Since the conception of our project we firmly stood committed to support and source all of our core needs with local materials and renewable resources. Among those things kept in the pipeline was the proper identification and sourcing of the hardwood necessary for the construction of our fermentation boxes/modules. And I say boxes because is the most common method of fermenting cacao beans. But we’re planning to build some other prototypes with other form factors that may result in better fermentation and superior bean quality.
Because cacao farming is not a traditional commercial crop in Puerto Rico, there’s no infrastructure or proper institutional guidance on what are the best parameters for local hardwood selection that may best fit our need for its thermal characteristics among other traits. We’ve researched numerous publications and documentation prepared by entities in multiple fine cacao producing countries and are closing in on what is our best bet on locally sourced hardwood.
We’re firmly committed not to use any imported wood for this purpose. This is part of a solidarity economy approach that we also aim for.
After receiving some highly regarded references from friends and family members we were directed to a wonderful project named Eye on the Rainforest or Casas de la Selva (Spanish). Information from their website :
Established in 1983, the land known as Las Casas de la Selva is the home of Tropic Ventures Sustainable Forestry & Rainforest Enrichment Project, in Patillas, Puerto Rico. Silvicultural techniques developed and applied at Las Casas de la Selva over the last three decades, demonstrate, that on a small scale in Puerto Rico, secondary forests can be ecologically and economically suitable for sustainable timber production. This eco-technology was implemented to encourage similar practice in the Caribbean and globally, as a contribution to economic development that encourages local protection and sustainable management of secondary tropical forests. For thirty years Las Casas de la Selva has seen people from all over the planet live and work in her forest in all areas of science, art, and management. Learning by doing; gathering valuable experiences about life and human interaction in this forest biome, striving to continue and keep the process of creating ecological and sustainable communities, going, going, and never gone.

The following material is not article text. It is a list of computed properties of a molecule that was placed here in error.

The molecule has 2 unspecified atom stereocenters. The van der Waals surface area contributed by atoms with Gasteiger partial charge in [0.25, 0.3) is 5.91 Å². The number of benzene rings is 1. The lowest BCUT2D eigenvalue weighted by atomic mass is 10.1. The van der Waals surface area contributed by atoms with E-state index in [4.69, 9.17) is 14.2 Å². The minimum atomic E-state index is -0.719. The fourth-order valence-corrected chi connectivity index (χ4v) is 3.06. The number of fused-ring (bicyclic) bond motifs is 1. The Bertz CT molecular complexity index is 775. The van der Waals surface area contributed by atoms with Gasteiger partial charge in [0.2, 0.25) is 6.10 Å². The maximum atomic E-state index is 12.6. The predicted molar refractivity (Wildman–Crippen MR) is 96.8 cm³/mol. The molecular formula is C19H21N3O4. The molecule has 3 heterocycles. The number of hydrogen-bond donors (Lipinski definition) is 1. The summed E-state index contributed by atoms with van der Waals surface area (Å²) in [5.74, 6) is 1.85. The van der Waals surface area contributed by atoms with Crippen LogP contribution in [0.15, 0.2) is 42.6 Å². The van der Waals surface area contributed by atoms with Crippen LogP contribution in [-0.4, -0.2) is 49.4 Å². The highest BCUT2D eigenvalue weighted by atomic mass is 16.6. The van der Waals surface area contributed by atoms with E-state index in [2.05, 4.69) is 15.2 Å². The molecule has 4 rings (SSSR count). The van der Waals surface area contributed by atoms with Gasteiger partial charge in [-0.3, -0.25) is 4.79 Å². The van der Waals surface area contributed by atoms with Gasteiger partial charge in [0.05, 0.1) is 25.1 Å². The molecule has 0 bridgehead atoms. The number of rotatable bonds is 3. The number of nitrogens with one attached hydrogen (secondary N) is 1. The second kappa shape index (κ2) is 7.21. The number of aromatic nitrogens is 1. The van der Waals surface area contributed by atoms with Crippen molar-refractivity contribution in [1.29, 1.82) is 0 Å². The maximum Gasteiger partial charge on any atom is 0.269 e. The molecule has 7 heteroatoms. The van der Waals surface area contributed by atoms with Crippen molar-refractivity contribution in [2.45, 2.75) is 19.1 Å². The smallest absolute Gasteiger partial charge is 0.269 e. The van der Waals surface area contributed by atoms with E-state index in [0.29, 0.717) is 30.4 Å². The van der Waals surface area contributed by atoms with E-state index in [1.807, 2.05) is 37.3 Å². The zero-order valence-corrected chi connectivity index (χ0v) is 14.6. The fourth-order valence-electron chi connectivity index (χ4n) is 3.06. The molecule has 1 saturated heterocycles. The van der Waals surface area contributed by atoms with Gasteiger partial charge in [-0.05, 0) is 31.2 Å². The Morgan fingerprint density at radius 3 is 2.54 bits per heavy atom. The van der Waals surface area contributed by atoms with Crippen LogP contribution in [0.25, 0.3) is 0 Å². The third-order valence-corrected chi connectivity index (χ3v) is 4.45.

So after we contacted them (Wonderful and very helpful “3T” Vakil and Andrés Rúa) via email, we scheduled a visit to see how can we co-inspire ideas. First, the trip there is wonderful. Their location is contiguous to the beautiful and protected area of the Carite Forest Reserve provides a hint of what to expect. Exuberant vegetation, small creeks and waterfalls provides you with the perfect ambientation before arrival.
A word of advice if visiting : A non-all wheel drive car can get to the complex but only if it’s not raining, if raining I’ll choose to leave the car at the entrance and take the not too far walk there.
At arrival, I was warmly greeted by a very handsome dog who I miss it’s name. Later, I met 3T and Andrés who kindly offered me coffee, which I gladly accepted.
In this first meeting we talked a lot of the possible hardwood for the job and other interesting possible collaborations. We need to repeat the visit once we zero-in the most appropriate wood for the job. We plan to build it before we leave to our trip to Grenada next month.
We’re very grateful to 3T’s and Andrés hospitality and kindness.
We’ll keep you posted!
In exactly one month I’ll embark into a new and exciting learning adventure. I’ll be working as an intern at Crayfish Bay Organic Cocoa Estate located on the rural North West coast of the island of Grenada. A two hundred year old 15 acre estate which has been restored into a working commercial organic cocoa farm after it was severely damaged by hurricane Iván in 2004.